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News Wrap: Tillerson urges State Department employees to put aside differences

In our news wrap Thursday, newly sworn-in Secretary of State Rex Tillerson praised the work force at the State Department and said he understands their frustrations with the new administration, but urged employees to set aside any political differences with President Trump. Also, two more Cabinet nominees -- Mick Mulvaney and Scott Pruitt -- advanced to the full Senate for confirmation.

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  • JUDY WOODRUFF:

    There's two more Cabinet nominees advanced to the full Senate for confirmation votes. Two Senate committees endorsed South Carolina Congressman Mick Mulvaney to run the White House Office of Management and Budget.

    And the nomination of Scott Pruitt to head the Environmental Protection Agency got through the Senate Environment Committee. Democrats boycotted that meeting, so Republicans suspended the rules, and took the vote without them.

    The newly sworn-in secretary of state, Rex Tillerson, urged his employees today to put aside any political differences with President Trump. Hundreds in the State Department have signed what is called a note of dissent against the executive order on immigration and refugees. Tillerson addressed his work force for the first time. He praised them, and said he understands their frustrations.

    REX TILLERSON, U.S. Secretary of State: I know this was a hotly contested election and we do not all feel the same way about the outcome. Each of us is entitled to the expression of our political beliefs. But we cannot let our personal convictions overwhelm our ability to work as one team.

  • JUDY WOODRUFF:

    The White House has warned the dissenting State Department diplomats to — quote — "get with the program or get out."

    The secretary of homeland security says he hopes to complete a wall along the Mexico border within two years. John Kelly told FOX News today that he expects that Congress will find the funding relatively quickly, in his words. President Trump has insisted that Mexico will ultimately cover the cost.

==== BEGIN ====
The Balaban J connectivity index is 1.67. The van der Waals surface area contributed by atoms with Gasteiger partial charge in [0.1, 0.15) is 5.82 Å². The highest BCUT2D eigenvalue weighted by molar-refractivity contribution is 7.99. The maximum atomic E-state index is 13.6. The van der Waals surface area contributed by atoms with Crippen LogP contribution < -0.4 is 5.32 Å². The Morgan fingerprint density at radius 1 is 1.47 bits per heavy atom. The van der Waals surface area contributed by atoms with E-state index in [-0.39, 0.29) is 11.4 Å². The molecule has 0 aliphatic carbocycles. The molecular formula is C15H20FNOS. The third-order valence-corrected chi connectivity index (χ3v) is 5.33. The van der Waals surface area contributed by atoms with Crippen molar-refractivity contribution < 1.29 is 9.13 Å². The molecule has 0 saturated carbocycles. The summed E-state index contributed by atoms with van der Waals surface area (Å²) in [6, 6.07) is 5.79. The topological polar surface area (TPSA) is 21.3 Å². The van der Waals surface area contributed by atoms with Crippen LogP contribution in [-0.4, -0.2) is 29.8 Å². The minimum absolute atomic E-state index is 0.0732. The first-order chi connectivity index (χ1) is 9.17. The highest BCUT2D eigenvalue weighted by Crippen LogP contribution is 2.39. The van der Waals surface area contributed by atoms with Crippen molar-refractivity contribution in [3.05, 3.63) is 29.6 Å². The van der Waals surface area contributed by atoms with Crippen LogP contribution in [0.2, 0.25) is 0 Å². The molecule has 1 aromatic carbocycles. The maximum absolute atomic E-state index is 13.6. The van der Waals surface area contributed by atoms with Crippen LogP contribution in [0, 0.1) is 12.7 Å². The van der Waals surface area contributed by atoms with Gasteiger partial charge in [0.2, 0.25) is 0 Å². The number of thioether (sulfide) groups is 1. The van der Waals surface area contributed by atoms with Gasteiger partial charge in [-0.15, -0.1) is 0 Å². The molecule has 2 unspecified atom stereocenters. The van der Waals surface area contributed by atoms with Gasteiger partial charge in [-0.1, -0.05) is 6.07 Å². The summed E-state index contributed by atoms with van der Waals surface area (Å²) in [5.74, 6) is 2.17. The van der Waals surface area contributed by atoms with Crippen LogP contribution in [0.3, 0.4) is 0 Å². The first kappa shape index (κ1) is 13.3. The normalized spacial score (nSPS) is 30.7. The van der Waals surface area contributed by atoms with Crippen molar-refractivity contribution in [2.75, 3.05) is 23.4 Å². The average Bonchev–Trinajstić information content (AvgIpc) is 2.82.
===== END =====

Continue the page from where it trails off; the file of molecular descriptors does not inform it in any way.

Meanwhile, the department's inspector general says that he will review how the president's immigration order was implemented.

    A snowpack survey in California has found the most snow since 1995, enough that it could put an end to a five-year drought. Today's check in the Sierra Nevada follows major January storms that brought more than a year's worth of rain and snow. The surge in precipitation already lifted the northern half of the state out of drought. The storms also caused heavy flooding and damage in some places.

    Republicans in Congress today ramped up their efforts to roll back Obama-era regulations. The Senate gave final approval to rescinding a regulation against dumping coal mine waste into streams.

    And the House voted to kill background checks for mentally disabled people on Social Security who try to buy guns. That measure now goes to the Senate.

    And on Wall Street, the Dow Jones industrial average lost six points to close below 19885. The Nasdaq fell six, but the S&P 500 added a point.

    Still to come on the NewsHour: unraveling what went wrong in a deadly military raid in Yemen; is President Trump's aggressive approach putting world leaders on edge?; the economic hurdles to replacing Obamacare; and much more.

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